Excerpted from the book Our Daughter's Health
You play a significant role in creating a healthy environment and instilling values and information that will give your daughter the best chance of vigorous, lifelong health. That doesn't simply mean making sure that she eats nutritiously or is encouraged to exercise. It also means teaching her how to express her opinions, stand up to peer pressure, and recognize the cultural forces that portray women differently from how we really are.
Parents cannot depend on schools to help us raise healthy girls. The Carnegie Corporation report on adolescents called health and life curriculum "the weakest link in middle grade school reform." And at the 1997 meeting of the American Psychological Association, researchers presented several studies showing that various very popular "prevention" programs for kid--such as Drug Abuse Resistance Education, or D.A.R.E., school-based sex education programs, and the Children's Television Act-have all largely failed to meet their prevention goals. Finally, our health care system has sometimes let down girls, particularly in adolescence.
As parents, you already know intuitively that it's a big mistake to let your daughters learn about their bodies, sexuality, nutrition, and other health issues from their peers. Adolescent behavior is largely shaped by peers and by the media. You need to compete with those influences and act aggressively to counter misinformation. For example, research has shown that kids typically overestimate the number of their peers who are doing risky things. One easy and effective thing you can do is to tell your daughter that not everyone is doing what she suspects.
Families, it seems, matter greatly in children 's adoption of healthy habits -- probably more than you think. One study of almost 1,500 high school students found that students who placed a high value on good health, understood the consequence of risky health behavior, and had parents who modeled good health habits indeed exhibited better health habits. The researchers also found that feeling good about school, having friends who participated in conventional activities like youth groups and community volunteer work, involvement in safe social activities, and church attendance correlated with good health habits.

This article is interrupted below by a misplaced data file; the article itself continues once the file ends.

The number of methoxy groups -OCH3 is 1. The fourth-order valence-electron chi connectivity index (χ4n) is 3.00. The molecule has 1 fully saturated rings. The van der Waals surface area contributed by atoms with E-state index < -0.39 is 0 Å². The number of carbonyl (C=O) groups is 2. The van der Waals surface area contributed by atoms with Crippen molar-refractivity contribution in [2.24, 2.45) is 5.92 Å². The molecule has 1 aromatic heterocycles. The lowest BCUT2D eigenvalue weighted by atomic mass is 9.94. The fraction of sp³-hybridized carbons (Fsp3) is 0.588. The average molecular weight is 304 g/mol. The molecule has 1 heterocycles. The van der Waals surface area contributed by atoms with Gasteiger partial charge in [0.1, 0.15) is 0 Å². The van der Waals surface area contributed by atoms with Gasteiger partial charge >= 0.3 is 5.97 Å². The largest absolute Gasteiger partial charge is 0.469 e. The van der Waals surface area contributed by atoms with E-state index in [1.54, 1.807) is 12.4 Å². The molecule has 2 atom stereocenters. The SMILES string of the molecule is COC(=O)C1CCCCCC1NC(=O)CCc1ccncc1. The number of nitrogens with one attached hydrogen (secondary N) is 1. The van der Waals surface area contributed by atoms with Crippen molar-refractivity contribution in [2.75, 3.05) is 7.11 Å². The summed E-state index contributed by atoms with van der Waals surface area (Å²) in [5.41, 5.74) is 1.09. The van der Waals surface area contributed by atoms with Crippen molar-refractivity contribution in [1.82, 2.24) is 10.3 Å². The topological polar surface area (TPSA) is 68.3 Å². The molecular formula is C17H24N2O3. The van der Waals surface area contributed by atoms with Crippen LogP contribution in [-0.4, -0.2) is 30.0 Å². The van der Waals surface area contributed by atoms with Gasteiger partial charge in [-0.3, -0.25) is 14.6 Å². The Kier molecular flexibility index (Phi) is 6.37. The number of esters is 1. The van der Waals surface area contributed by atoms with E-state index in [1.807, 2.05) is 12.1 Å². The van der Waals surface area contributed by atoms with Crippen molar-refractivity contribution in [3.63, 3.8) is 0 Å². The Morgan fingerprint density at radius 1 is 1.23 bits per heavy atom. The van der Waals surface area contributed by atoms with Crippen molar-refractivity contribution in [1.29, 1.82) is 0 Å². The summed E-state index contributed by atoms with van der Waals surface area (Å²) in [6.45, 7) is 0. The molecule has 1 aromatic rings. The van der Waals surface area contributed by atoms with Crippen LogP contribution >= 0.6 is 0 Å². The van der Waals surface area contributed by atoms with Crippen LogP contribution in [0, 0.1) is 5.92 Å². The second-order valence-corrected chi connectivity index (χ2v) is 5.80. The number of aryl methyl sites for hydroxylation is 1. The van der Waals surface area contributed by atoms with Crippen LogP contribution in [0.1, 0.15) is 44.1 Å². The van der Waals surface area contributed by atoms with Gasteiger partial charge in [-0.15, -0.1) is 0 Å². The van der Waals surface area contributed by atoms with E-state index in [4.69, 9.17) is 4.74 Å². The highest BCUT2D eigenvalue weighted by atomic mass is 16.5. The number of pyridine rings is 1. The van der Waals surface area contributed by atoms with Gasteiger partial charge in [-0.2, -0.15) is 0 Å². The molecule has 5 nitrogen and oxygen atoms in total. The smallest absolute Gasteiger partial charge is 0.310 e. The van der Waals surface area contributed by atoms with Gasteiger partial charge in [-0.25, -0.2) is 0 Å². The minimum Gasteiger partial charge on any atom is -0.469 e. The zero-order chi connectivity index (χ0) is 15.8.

Your daughter wants and needs your firm guidance well into her late teen years. A landmark 1997 survey of 12,000 adolescents, grades seven through twelve, found that families are more important at discouraging children from taking major health risks than previously suspected. "There's been a pretty significant myth that peer groups are important and parents are not," said Dr. Robert Blum, one of the researchers who worked on the National Longitudinal Study on Adolescent Health. "We've focused so tremendously on peer pressure and instituted so many things to deal with peer pressure. And what this study is saying is that family environment matters most." The survey showed that teens who said they were close to their families were least likely to engage in risky behaviors, such as drug use, smoking, and having sex. Children tended to have healthy habits if their parents had high expectations for their school performance and tended to be home at key times during the day (such as after school, dinner, and bedtime).